Carousing

Romans 13.13 says: Let us live decently as in the daytime, not in carousing and drunkenness, not in sexual immorality and sensuality, not in discord and jealousy.” It is obvious what drunkenness is, but what is “carousing”? The Greek word is “κωμοις”, “komos.” Strong’s Concordance defines this as:

a revel, carousal 1a) a nocturnal and riotous procession of half drunken and frolicsome fellows who after supper parade through the streets with torches and music in honour of Bacchus or some other deity, and sing and play before houses of male and female friends; hence used generally of feasts and drinking parties that are protracted till late at night and indulge in revelry.

This page elaborates on the Greek god Komos or Comus:

KOMOS (or Comus) was the god of revelry, merrymaking and festivity. He was the son and the cup-bearer of the god Dionysos…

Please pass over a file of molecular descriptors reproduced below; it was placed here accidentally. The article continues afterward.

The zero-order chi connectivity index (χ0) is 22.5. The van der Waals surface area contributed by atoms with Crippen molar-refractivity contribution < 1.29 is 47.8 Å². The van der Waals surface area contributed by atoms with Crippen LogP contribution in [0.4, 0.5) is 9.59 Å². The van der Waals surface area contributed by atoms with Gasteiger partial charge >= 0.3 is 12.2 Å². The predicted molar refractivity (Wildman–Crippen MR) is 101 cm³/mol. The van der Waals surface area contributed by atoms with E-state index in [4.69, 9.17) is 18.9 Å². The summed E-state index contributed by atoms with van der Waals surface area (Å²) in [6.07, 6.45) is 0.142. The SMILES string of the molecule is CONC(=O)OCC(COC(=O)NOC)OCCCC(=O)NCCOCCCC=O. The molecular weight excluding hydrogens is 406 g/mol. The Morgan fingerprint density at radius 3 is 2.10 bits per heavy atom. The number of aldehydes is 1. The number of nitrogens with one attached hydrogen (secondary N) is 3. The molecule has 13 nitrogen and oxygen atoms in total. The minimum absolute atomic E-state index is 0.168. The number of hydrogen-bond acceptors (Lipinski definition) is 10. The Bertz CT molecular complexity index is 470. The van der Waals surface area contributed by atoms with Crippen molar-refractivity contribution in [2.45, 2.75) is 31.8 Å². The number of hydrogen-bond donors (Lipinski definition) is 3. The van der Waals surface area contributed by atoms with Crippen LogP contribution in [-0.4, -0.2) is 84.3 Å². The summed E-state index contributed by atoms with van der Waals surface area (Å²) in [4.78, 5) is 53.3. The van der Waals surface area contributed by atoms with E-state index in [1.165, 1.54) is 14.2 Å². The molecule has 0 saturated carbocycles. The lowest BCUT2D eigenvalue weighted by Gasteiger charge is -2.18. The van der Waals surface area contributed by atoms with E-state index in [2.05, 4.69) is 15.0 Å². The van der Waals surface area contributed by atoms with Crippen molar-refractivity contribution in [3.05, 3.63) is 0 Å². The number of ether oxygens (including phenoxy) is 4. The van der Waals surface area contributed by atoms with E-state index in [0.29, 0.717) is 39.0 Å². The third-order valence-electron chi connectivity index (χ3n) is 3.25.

It quotes Philostratus the Elder, from Imagines 1. 2:

And what else is there of the revel? Well, what but the revellers? Do you not hear the castanets and the flute’s shrill note and the disorderly singing? The torches give a faint light, enough for the revellers to see what is close in front of them, but not enough for us to see them. Peals of laughter rise, and women rush along with men, wearing men’s sandals and garments girt in strange fashion; for the revel permits women to masquerade as men, and men to put on women’s garb and to ape the walk of women. Their crowns are no longer fresh but, crushed down on the head on account of the wild running of the dancers, they have lost their joyous look; for the free spirit of the flowers deprecates the touch of the hand as causing them to wither before their time. The painting also represents in a way the din which the revel most requires; the right hand with bent fingers strikes the hollowed palm of the left hand, in order that the hands beaten like cymbals may resound in unison.

This gives me a better idea of what St. Paul had in mind.

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